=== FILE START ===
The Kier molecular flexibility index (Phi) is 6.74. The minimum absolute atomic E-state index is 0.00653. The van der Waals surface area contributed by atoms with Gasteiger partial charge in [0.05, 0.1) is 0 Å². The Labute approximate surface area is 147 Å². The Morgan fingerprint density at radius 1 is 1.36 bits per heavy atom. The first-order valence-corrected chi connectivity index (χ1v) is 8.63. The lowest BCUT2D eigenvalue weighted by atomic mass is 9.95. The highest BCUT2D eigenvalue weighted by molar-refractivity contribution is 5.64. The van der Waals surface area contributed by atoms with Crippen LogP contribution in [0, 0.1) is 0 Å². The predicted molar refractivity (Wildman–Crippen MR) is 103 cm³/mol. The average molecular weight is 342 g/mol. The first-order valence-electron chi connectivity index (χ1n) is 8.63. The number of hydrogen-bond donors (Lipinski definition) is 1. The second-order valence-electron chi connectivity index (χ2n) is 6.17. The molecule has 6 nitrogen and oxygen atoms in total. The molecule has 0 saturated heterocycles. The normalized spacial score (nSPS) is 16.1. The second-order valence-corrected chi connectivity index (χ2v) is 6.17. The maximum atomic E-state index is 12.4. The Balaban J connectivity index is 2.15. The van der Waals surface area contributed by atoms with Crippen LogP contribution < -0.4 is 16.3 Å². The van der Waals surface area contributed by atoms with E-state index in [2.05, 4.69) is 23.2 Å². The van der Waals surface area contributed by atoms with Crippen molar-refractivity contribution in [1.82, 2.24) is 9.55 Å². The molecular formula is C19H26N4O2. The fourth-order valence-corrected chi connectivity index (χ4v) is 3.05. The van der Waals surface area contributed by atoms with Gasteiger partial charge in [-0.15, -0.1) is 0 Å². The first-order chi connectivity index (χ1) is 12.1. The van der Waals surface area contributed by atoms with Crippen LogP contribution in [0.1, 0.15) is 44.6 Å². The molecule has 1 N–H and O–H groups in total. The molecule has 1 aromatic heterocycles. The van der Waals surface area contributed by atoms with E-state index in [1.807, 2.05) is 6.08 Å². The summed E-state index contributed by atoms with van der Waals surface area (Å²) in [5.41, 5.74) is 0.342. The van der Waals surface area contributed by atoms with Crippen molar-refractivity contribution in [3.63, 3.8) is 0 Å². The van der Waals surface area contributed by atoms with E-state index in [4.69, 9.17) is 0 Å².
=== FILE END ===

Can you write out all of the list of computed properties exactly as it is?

The Kier molecular flexibility index (Phi) is 6.74. The minimum absolute atomic E-state index is 0.00653. The van der Waals surface area contributed by atoms with Gasteiger partial charge in [0.05, 0.1) is 0 Å². The Labute approximate surface area is 147 Å². The Morgan fingerprint density at radius 1 is 1.36 bits per heavy atom. The first-order valence-corrected chi connectivity index (χ1v) is 8.63. The lowest BCUT2D eigenvalue weighted by atomic mass is 9.95. The highest BCUT2D eigenvalue weighted by molar-refractivity contribution is 5.64. The van der Waals surface area contributed by atoms with Crippen LogP contribution in [0, 0.1) is 0 Å². The predicted molar refractivity (Wildman–Crippen MR) is 103 cm³/mol. The average molecular weight is 342 g/mol. The first-order valence-electron chi connectivity index (χ1n) is 8.63. The number of hydrogen-bond donors (Lipinski definition) is 1. The second-order valence-electron chi connectivity index (χ2n) is 6.17. The molecule has 6 nitrogen and oxygen atoms in total. The molecule has 0 saturated heterocycles. The normalized spacial score (nSPS) is 16.1. The second-order valence-corrected chi connectivity index (χ2v) is 6.17. The maximum atomic E-state index is 12.4. The Balaban J connectivity index is 2.15. The van der Waals surface area contributed by atoms with Crippen LogP contribution < -0.4 is 16.3 Å². The van der Waals surface area contributed by atoms with E-state index in [2.05, 4.69) is 23.2 Å². The van der Waals surface area contributed by atoms with Crippen molar-refractivity contribution in [1.82, 2.24) is 9.55 Å². The molecular formula is C19H26N4O2. The fourth-order valence-corrected chi connectivity index (χ4v) is 3.05. The van der Waals surface area contributed by atoms with Gasteiger partial charge in [-0.15, -0.1) is 0 Å². The first-order chi connectivity index (χ1) is 12.1. The van der Waals surface area contributed by atoms with Crippen LogP contribution in [0.1, 0.15) is 44.6 Å². The molecule has 1 N–H and O–H groups in total. The molecule has 1 aromatic heterocycles. The van der Waals surface area contributed by atoms with E-state index in [1.807, 2.05) is 6.08 Å². The summed E-state index contributed by atoms with van der Waals surface area (Å²) in [5.41, 5.74) is 0.342. The van der Waals surface area contributed by atoms with Crippen molar-refractivity contribution in [3.63, 3.8) is 0 Å². The van der Waals surface area contributed by atoms with E-state index in [4.69, 9.17) is 0 Å².